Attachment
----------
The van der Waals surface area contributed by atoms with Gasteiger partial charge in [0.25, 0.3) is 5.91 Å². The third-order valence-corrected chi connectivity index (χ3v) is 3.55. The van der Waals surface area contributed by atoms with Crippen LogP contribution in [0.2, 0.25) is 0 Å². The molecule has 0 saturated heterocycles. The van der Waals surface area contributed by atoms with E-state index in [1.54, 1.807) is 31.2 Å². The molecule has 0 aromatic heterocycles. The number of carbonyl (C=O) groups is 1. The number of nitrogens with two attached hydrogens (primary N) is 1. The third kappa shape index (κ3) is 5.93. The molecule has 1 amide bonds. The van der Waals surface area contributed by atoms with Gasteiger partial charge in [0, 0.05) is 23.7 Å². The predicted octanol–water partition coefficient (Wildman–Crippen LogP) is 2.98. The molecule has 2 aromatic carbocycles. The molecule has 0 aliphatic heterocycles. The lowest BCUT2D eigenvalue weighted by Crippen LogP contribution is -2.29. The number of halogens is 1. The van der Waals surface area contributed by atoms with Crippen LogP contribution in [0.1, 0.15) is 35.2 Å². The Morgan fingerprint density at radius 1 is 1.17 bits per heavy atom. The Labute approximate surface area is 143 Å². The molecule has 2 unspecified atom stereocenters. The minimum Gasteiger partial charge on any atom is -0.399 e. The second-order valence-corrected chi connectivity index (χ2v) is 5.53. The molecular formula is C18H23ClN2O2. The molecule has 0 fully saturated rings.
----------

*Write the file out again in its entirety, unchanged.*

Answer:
The van der Waals surface area contributed by atoms with Gasteiger partial charge in [0.25, 0.3) is 5.91 Å². The third-order valence-corrected chi connectivity index (χ3v) is 3.55. The van der Waals surface area contributed by atoms with Crippen LogP contribution in [0.2, 0.25) is 0 Å². The molecule has 0 saturated heterocycles. The van der Waals surface area contributed by atoms with E-state index in [1.54, 1.807) is 31.2 Å². The molecule has 0 aromatic heterocycles. The number of carbonyl (C=O) groups is 1. The number of nitrogens with two attached hydrogens (primary N) is 1. The third kappa shape index (κ3) is 5.93. The molecule has 1 amide bonds. The van der Waals surface area contributed by atoms with Gasteiger partial charge in [0, 0.05) is 23.7 Å². The predicted octanol–water partition coefficient (Wildman–Crippen LogP) is 2.98. The molecule has 2 aromatic carbocycles. The molecule has 0 aliphatic heterocycles. The lowest BCUT2D eigenvalue weighted by Crippen LogP contribution is -2.29. The number of halogens is 1. The van der Waals surface area contributed by atoms with Crippen LogP contribution in [0.1, 0.15) is 35.2 Å². The Morgan fingerprint density at radius 1 is 1.17 bits per heavy atom. The Labute approximate surface area is 143 Å². The molecule has 2 unspecified atom stereocenters. The minimum Gasteiger partial charge on any atom is -0.399 e. The second-order valence-corrected chi connectivity index (χ2v) is 5.53. The molecular formula is C18H23ClN2O2. The molecule has 0 fully saturated rings.